Increasingly, in order to participate in multiple national initiatives, sites must support all three data models.

High-performance data transformations

i2b2’s data model is designed to be highly adaptable and able to easily ingest data from various source systems without data transformation. Import of new types of data elements can be done directly into the fact table, and the ontology can be modified to make these data accessible to researchers.

In our previous work, we developed a “PCORnet Information Model” in i2b2, modeled as an i2b2 ontology, that exactly represents the data structure and permissible data elements of PCORnet CDM. [10] Local sites adopt this ontology and use our mapping methodology to “redirect” ontology elements to the sites’ local codes, without modifying their underlying data. Then data is transformed “on-the-fly” through the ontology module when it is queried using i2b2 or the multi-site i2b2 query system, the Shared Health Research Informatics Network (SHRINE) tool. [11]

Our PCORnet Information Model is now called the ARCH Ontology, named after our PCORnet-funded network from which it originated, the Accessible Research Commons for Health (ARCH). It has been adapted by several other large projects. The ACT network’s ontology builds from the ARCH Ontology, using the same basic terminology trees and adding some additional elements (e.g., length of stay and vital status). Several other i2b2-based PCORnet networks use variations of the ARCH Ontology. University of Nebraska Medical Center has forked the ontology and is updating its terminology trees as a primary mode of demonstrating its tools for deploying terminology standards. [12,13]

We also previously developed a high-performance data transformation that materializes the PCORnet CDM through a SQL program which is driven by the ARCH ontology. [10] The ARCH network is using this ontology and transformation to participate in both PCORnet queries and ARCH queries at 10 sites nation-wide.

Here, we apply the same methodology to develop a transformation from i2b2 to OMOP for All Of Us. This process is presented visually in Fig 1. Because of the national interest in variations of the ARCH ontology, and because our HPO’s two sites (Boston Medical Center and Partners Healthcare) had already invested significantly in mapping to the ARCH ontology, we utilized that ontology and mapping as the template for transforming data for All Of Us.

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Fig 1. Ontology-driven data transformation in i2b2.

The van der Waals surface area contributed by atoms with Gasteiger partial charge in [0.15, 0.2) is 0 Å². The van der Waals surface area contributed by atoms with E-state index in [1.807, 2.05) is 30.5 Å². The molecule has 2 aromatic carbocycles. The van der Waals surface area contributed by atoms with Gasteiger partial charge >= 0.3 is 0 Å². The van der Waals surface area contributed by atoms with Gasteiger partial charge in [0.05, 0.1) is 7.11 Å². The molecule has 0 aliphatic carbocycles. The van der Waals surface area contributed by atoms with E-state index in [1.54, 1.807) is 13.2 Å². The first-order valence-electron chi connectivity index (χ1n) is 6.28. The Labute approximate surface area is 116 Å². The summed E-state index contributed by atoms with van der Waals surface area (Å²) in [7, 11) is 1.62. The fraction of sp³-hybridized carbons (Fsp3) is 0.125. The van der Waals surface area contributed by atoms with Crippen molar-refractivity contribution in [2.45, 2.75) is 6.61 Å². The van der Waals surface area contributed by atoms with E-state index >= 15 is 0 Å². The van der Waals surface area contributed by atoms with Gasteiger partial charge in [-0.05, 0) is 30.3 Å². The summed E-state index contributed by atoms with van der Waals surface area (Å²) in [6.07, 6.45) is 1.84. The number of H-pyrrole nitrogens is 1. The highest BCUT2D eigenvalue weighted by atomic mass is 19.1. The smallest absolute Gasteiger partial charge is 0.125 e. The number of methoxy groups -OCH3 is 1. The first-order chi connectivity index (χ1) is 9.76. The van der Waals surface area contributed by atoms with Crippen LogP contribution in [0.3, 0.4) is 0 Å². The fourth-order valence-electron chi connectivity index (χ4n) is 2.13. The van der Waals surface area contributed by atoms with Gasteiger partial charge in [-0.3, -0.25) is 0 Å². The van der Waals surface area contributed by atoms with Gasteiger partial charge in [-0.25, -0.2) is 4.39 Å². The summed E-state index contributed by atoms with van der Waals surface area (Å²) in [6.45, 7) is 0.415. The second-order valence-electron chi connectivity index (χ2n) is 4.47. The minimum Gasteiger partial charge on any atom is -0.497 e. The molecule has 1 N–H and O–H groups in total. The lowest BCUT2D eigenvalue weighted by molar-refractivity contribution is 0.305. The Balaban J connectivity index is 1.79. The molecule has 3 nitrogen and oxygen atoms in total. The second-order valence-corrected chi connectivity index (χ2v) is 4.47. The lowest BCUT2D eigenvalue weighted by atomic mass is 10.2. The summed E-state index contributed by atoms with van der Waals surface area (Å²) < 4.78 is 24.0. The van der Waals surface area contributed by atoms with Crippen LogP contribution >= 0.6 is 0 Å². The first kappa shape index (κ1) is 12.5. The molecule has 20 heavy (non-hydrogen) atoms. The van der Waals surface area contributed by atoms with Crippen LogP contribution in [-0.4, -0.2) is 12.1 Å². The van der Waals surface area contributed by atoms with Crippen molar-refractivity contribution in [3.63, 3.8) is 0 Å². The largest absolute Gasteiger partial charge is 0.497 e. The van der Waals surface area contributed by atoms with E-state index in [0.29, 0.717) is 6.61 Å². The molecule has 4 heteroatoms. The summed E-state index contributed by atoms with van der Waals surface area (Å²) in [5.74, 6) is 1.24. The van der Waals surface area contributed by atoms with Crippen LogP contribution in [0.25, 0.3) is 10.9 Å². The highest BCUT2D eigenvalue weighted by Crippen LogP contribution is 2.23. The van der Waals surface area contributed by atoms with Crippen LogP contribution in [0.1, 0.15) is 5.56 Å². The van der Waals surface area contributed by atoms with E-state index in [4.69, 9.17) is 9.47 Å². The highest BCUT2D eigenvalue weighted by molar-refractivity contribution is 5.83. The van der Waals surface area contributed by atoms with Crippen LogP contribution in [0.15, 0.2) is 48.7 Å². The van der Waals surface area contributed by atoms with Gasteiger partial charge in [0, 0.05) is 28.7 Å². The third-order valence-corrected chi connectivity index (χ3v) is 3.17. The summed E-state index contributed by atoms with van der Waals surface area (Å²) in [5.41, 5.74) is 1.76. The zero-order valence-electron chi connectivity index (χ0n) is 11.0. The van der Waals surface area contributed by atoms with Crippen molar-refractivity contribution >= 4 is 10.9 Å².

The ontology, which defines concept metadata, drives the transformation from i2b2 to OMOP. Data are retrieved from the i2b2 fact table, converted to OMOP codes via ontology lookups, and then written to the OMOP tables specified through the ontology concept path.

https://doi.org/10.1371/journal.pone.0212463.g001

Objective.

We are participating in All Of Us through the New England Precision Medicine Consortium, which requires us to provide quarterly data structured in OMOP. Our sites maintain active primary i2b2 repositories for internal research.

Our sites also participate in PCORnet through the Accessible Research Commons For Health (ARCH) subnetwork, which uses the widely adopted ARCH ontology based on the PCORnet CDM. Our sites use a previously-published methodology and information model to transform i2b2 data into PCORNet CDM. [10]

Here we describe our unique solution, which leverages our previous expertise in information-model-driven i2b2 data transformations to transform i2b2 data directly into OMOP. This work has also given us a detailed understanding of the differences and similarities among these three data models.

Methods

i2b2 ontologies can represent “Information Models” which describe the exact information (data elements, data types, and codes) that can be encoded in a corresponding data model. For example, our ARCH ontology provides (among other terminologies) hierarchies of all available diagnosis codes, in ICD-9 and ICD-10 format. This information model then drives the transformation of those data elements into the table format of the target data model, using the hierarchical nature of the ontology to group local codes into standard codes. For example, “PHS_DIAB” and “PHS_DIABETES” might be arranged as children of the standardized code “ICD9:250”, that will be inserted into the target data table.